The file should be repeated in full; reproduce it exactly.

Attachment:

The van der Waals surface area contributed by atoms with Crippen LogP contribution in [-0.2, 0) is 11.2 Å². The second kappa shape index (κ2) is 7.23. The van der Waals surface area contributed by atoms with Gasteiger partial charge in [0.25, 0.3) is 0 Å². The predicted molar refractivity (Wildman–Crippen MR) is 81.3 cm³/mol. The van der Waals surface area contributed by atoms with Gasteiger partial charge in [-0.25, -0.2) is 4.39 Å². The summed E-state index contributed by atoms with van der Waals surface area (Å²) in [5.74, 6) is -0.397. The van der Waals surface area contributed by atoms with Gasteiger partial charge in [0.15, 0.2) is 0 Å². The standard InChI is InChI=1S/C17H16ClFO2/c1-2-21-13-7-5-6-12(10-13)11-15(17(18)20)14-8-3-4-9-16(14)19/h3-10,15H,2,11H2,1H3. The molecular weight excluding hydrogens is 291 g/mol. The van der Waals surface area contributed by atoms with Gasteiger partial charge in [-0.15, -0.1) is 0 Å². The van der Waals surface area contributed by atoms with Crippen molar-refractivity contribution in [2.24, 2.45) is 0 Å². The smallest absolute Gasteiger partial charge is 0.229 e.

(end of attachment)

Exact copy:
The van der Waals surface area contributed by atoms with Crippen LogP contribution in [-0.2, 0) is 11.2 Å². The second kappa shape index (κ2) is 7.23. The van der Waals surface area contributed by atoms with Gasteiger partial charge in [0.25, 0.3) is 0 Å². The predicted molar refractivity (Wildman–Crippen MR) is 81.3 cm³/mol. The van der Waals surface area contributed by atoms with Gasteiger partial charge in [-0.25, -0.2) is 4.39 Å². The summed E-state index contributed by atoms with van der Waals surface area (Å²) in [5.74, 6) is -0.397. The van der Waals surface area contributed by atoms with Gasteiger partial charge in [0.15, 0.2) is 0 Å². The standard InChI is InChI=1S/C17H16ClFO2/c1-2-21-13-7-5-6-12(10-13)11-15(17(18)20)14-8-3-4-9-16(14)19/h3-10,15H,2,11H2,1H3. The molecular weight excluding hydrogens is 291 g/mol. The van der Waals surface area contributed by atoms with Gasteiger partial charge in [-0.15, -0.1) is 0 Å². The van der Waals surface area contributed by atoms with Crippen molar-refractivity contribution in [2.24, 2.45) is 0 Å². The smallest absolute Gasteiger partial charge is 0.229 e.